How does a simple, elegant architectural design become complicated and unwieldy? By coming in late and over budget, of course. Understanding why this happens requires a closer look at the approach to scheduling and risk management and to how these issues are addressed.
1. Gather Your Experts (1/6)
Find the most knowledgeable people in each project discipline and form a risk management team. The team will focus exclusively on the project's risks and assess risk at each new project phase.
Next: List the Risks
2. List the Risks (2/6)
The project manager will ask each risk management team member to identify up to six potential project risks. After each member has submitted a list, the team will meet to brainstorm additional risks. The risks are evaluated qualitatively for likelihood of occurrence and degree of negative effect.
Next: Develop Solutions
3. Develop Solutions (3/6)
The team will assign its members risks to analyze and for which to develop solutions. Disregard risks that have little chance of occurring to focus on the most realistic challenges.
Next: Review and Refine
4. Review and Refine (4/6)
The team reviews each member's work, and comments on and refines the suggested solutions.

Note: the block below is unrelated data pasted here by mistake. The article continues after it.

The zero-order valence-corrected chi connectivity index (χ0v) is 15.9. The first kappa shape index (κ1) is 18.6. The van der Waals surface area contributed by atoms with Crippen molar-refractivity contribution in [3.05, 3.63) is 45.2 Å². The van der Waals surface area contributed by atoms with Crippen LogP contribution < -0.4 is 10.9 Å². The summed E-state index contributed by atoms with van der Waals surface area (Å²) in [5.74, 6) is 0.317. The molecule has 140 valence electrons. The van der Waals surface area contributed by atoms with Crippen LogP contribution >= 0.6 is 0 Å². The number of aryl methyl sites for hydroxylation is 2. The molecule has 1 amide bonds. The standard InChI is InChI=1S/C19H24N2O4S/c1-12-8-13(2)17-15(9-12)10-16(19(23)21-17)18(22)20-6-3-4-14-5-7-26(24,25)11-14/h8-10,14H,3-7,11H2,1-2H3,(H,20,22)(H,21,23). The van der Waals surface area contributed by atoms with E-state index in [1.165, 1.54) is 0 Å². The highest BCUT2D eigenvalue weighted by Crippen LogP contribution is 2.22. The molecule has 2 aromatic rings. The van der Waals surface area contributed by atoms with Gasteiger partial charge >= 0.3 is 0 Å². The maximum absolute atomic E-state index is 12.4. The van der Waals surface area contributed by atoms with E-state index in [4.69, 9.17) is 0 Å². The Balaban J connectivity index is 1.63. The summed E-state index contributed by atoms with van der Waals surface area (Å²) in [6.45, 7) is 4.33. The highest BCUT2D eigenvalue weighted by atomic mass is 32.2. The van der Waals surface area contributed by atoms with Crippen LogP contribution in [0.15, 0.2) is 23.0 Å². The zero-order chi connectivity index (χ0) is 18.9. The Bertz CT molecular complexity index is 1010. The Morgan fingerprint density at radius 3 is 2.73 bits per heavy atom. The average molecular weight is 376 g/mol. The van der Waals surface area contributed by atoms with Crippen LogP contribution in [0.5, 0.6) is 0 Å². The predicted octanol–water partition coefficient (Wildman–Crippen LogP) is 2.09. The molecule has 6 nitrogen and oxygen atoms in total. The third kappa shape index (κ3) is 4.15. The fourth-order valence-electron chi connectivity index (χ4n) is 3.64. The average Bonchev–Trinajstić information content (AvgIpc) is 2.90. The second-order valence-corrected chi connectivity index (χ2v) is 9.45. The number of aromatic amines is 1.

Next: Set a Schedule
5. Set a Schedule (5/6)
Finally, the team will set a manageable schedule to review and evaluate risks, as well as the progress of the solutions. Schedule meetings on a weekly, monthly, and quarterly basis as the project requires.
Even when projects are well-designed, if they fail to meet budget and scheduling requirements, it is often because project managers struggle with the dynamics of scheduling and risk management. While studies have not precisely traced the percentage of projects that fail because of an encounter with unforeseen risks, it is probable that any project that runs into major unanticipated difficulties will finish late and over budget.
Meanwhile, researchers have looked at failures stemming specifically from scheduling problems. They have found that 39 percent of failed projects can be attributed to project managers' losing control of schedules. But losing control of a schedule is only part of the problem. The biggest contributor to failure is an unrealistic schedule, which can be tied to many factors, including poor scope definition and risk planning, as well as lack of definition of a "complete" project. Therefore, to enable projects to succeed, project managers must be proactive and anticipate and resolve the problems that undue risks and the resultant uncontrolled schedules can cause.
Risk and Opportunity
As the economy was falling into decline two years ago, the estimation process began on a brownfield project. A new factory was slated to be constructed on an abandoned factory site. The engineers identified a risk related to the availability of construction resources: building material manufacturers, fearing a declining market caused by the coming recession, would probably cut back on production to avoid building up inventories. In these circumstances, construction materials would be difficult to acquire in a timely manner.